Well, like the United States 10, 12, 15 years ago we had some level of digital engagement and electronic patient, electronic medical records have been around for a while, but there was not necessarily a focus on a single patient record where clinicians only needed to log into one system around the world.

I'll give you an example of London and Jeff, you were in London, you saw the transition. So, Advocate was honored to accept an invitation from the National Health Service to help with a go live I'm in downtown London at six major health care facilities that serve urban London. And what we saw there was, yes, they had technology, but some departments were on paper, some departments had other systems that they had to log into.

I heard stories of nurses having to log into four to six systems a day if they were in the ED or the ICU to take care of patients. So, Yes, technology, but not a really solid integrated single platform where the entire patient record was in one place for each patient. So, bringing people off of multiple systems onto a single platform.

And then adding the patient portal opportunities and patient communication opportunities is something I'm, we're seeing in the United Kingdom, the European Union countries, and in Australia, which are the markets that , we're focusing on at this time. I think another good example is we're doing some work with some folks in Switzerland, and Switzerland has a very strong technology.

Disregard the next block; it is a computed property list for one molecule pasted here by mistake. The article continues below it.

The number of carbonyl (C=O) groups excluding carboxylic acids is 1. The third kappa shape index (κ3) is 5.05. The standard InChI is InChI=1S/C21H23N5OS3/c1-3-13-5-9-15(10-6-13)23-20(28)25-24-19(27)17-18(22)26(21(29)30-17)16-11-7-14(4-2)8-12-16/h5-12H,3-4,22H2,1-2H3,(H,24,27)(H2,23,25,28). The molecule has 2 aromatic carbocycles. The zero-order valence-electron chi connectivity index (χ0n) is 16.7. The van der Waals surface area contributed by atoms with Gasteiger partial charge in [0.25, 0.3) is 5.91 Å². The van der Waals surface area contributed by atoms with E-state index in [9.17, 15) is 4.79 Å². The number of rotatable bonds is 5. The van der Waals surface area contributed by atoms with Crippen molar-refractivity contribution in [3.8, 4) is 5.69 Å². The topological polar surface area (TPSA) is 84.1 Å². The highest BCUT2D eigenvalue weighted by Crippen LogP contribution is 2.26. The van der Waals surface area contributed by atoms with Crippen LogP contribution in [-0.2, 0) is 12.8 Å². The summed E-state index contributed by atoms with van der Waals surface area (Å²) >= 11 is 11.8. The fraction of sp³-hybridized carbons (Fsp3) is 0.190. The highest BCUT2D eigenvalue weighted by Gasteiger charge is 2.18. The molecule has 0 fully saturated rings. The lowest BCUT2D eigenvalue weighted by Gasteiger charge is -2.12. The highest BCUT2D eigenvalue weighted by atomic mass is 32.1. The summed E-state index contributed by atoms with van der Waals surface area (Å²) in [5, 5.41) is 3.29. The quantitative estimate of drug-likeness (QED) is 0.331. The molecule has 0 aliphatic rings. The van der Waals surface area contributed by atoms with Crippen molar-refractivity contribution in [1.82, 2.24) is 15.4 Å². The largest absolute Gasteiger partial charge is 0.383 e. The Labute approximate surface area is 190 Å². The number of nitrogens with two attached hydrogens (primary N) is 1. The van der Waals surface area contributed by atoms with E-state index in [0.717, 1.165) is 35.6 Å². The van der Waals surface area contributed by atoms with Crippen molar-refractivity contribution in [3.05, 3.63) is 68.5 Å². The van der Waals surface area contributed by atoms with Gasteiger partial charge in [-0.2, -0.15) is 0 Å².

Watches, linear accelerators, trains, bridges, and yet we walk into some of these hospitals and we're seeing paper and multiple systems. And I think what's hard for countries to get their arms around is How do you use the electronic patient record to create the best patient experience as well as the best clinician experience?

And those organizations that are thinking ahead in terms of what decisions are going to need to be made when beginning down this journey are the ones that are going to do really well. We've come into a couple projects where it's been well down the road and we're seeing key decisions about who enters an order, what's the role of the doctor versus the nurse in terms of managing orders or how you're going to document.

Those decisions are vendor neutral decisions really at the end of the day and it's really the principle or the identity that that organization wants to have. So I guess what I would say is Europe, Australia, Middle East, Far East. is largely where we were in 2010. And so when we go in there, we have to think about our mindset.

What was it like? And what's cool about what we're doing, I think, and unique is we can appreciate what it was like when we didn't have the expertise or guidance that we can offer. And we can help them learn how to do things faster, better than what we did on our own trying to figure this out by ourselves.

Well, I'd love for you to reflect a little bit on , how to close the gap, because I would argue that we are where we are today, as you say, maybe 10 years ahead of where they are, mainly because of public policy, right? We had meaningful use dollars that were incentivizing healthcare systems to, you know, install and use this technology.

And so does Europe or, any other of our colleagues around the world need to do from a policy standpoint to get there, or will they be able to just leapfrog over that based on the objectives that they have now with the tools that are available?

Great, great question. The European Union has a 10 year electronic patient digitization objective, so there is EU policy and dollars that are being allocated to support a transition, a more rapid transition if it was just very much.